I recently read an article titled The Hardest Part Of Traveling No One Talks About. In it the author discusses the anxiety many travelers feel upon returning home—the sensation of feeling like a stranger despite being surrounded by familiar faces and sights, of not being understood—which can be a deeply unsettling experience. It is, in a sense, the reason behind the infamous travel-bug, and why many of us itch to leave again as soon as we are back.
What I found as intriguing as the original article were the many sharp, pointed comments directed at the author by both ex-travelers and those who have never dared to leave their shores of safety. They accused her of being self-centered and ungrateful of the privilege she had been granted; not all of us can afford to travel, some said.
I read them and strangely, despite understanding where the author came from and appreciating the fact that she had decided to open up about her feelings, I found myself agreeing with some of those same commentators who blatantly threw her under the wheels of their sarcasm and criticism.
And here is why:
Travelling is just not what it used to be! These days you can jump online from the comfort of your bed—while munching on a bowl of cereal and occasionally dropping a spoonful on your T-shirt without anyone seeing—and book a flight to pretty much any destination in the world: Nepal, Madagascar, Iceland. You name it! You fly there in the comfort of an aircraft, and when you land, you realize that even the most far-flung places have already been colonized by other travelers before you. There are internet-cafes and burger joints and the tacky 3-days-2-nights wilderness tours advertised on every wall.
Of course, there are moments that change you. “Traveling is a brutality. It forces you to trust strangers and to lose sight of all that familiar comforts of home and friends,” said Cesare Pavese once.
And he was right. To some extent.
Traveling can be a brutality, at least to start with. I woke up one morning in Antananarivo, Madagascar, as far from everyone and everything I knew as I had ever been, and there was a moment just when I was incredibly scared and impossibly thrilled both at once. I had so much to learn, so many obstacles to overcome in that strange land, yet I felt OKAY knowing that I had nothing to prove to anyone.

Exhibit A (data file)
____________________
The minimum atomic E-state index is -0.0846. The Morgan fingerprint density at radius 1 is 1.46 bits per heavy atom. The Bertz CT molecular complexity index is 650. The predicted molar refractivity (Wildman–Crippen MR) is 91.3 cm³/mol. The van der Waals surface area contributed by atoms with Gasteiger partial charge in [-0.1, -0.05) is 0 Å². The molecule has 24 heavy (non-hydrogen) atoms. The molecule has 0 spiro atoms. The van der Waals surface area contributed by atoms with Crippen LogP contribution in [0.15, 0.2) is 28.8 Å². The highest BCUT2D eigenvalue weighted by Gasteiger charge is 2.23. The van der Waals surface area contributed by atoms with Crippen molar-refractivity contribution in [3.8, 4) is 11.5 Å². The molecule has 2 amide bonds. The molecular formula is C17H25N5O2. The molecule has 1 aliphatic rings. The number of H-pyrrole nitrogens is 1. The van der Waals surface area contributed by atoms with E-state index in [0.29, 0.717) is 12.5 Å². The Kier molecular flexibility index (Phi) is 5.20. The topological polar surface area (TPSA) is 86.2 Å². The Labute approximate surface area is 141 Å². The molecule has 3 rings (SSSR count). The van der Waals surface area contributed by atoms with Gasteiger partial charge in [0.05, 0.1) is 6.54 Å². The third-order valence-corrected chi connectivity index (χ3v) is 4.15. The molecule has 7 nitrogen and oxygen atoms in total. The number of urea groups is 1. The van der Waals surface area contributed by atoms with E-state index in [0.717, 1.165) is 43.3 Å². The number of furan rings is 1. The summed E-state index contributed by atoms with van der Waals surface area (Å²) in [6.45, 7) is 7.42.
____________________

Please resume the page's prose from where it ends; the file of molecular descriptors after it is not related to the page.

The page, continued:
I felt porous, completely exposed, and open to possibilities. Unlike home, I had nobody to lean on, nobody to criticize me, nobody to ask questions. And that was when I realized that vulnerability and strength are the two sides of the same coin.
And lessons like that are hard to learn anywhere else but on the road.
Yet the truth that many travelers don’t not want to admit to, is that such moments of revelation are not as frequent as most of us would like to believe. No matter where or how far we go, routines have a way of creeping back into our lives. The sights that used to blow us away a few months earlier become the norm; Oh, there is another glacier, another waterfall.
Sometimes, the more we travel, the less we see.
Our hostel conversations turn into the mundane. Instead of getting to know each other and our dreams, we begin comparing the countries we’ve been to, the hikes we have done, the price of the cheapest meals we have found. And amidst haggling for the price of taxi rides and the routine of planning every day, the magic of traveling vanishes slowly.
Sometimes, we think of ourselves as trail blazers, even if deep down we know that even the most remote place we visited had Wi-Fi. Sometimes we go home and it feels like nothing has changed. So we expect everyone to listen to our incredible stories without listening to the stories of those who stayed put.
Sometimes we like to think we are the ones who have experienced the world and pity those who never left home. But do not judge us. I guess sometimes some of us -like me- need to reassure ourselves that travelling does do us good after all; that we aren’t falling behind everyone else we left behind.
I know. I know that we must learn to listen more, not only to those we meet in foreign lands but also to those at home. I know we must be more grateful for the things we have seen; the memories we have gathered. I know we must be humbler, demand less attention.
I know we sometimes forget that the challenge is not to climb Everest, but rather to climb it and not tell everyone about it. But do not judge us. Do not judge us for not falling in line with the rest of society. Please remember that our restlessness—be it a gift or a curse—is an expensive love affair with no permanent cure. Remember that we all took the leap of fate, without knowing what awaited us on the other side. We sacrifice our friends, our relationships, our homes and our 401Ks in pursuit of something we cannot quite define, but we know is somewhere out there.
Please do not judge us for choosing this path, for we may not know exactly where we are going, but then again, “not all those who wander are lost…”